The end of Elm Street.
I think some of us have certain colours that we do not yet know of.
Jennifer: I mean, they spend, like, an hour in the back seat of some car and all of a sudden they’re technicolour?!
Well, it is either that, or we pretend to have some colours – but in actuality, we do not. In any case – black, white, grey – they are all colours, are they not?
Perhaps some of us have more blue than red; less of lime green than pale yellow; a little bit of burnt sienna here, or a generous dosage of turquoise there. I know I do not have enough pink in me, so much so that my mother has to recently buy me my one and only shirt of that colour – it now hangs forlornly in my closet, surrounded and overshadowed by the dullest colours imaginable.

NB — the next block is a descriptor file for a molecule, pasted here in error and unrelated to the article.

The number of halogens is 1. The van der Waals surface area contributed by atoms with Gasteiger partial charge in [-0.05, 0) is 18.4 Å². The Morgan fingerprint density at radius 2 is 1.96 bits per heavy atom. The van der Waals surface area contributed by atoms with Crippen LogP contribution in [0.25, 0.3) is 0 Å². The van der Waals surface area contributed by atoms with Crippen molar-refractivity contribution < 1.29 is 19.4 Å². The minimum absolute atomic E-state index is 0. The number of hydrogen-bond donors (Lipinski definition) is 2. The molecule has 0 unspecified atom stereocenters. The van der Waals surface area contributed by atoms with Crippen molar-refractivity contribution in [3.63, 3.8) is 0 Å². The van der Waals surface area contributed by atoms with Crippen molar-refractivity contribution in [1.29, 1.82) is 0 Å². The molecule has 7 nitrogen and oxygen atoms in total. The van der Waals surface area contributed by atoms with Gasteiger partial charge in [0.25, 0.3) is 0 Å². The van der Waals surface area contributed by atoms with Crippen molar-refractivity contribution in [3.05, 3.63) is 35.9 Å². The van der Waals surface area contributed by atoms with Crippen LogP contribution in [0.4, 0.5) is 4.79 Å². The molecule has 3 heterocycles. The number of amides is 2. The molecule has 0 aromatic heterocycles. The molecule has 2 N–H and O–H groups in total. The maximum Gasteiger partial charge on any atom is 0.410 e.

I thought it was those dull colours that made me, me.
But this raises a question – do we have to earn our colours? I doubt all of us started off having everything within our grasp.
Did you already know that you would fancy the colour purple the first time you laid your eyes upon it? Red often signifies love, but a lack of it would not make you any more hateful, would it?
What if fresh lemons were of a different, hideous colour, despite their rich, fruity fragrance? Does it matter if brown paper packages are not, well, brown in colour? If the sky were not blue, would you love it anyway?
And then we change.
David: Nothing went wrong. People change.
George: People change?
David: Yeah, people change.
George: Can they change back?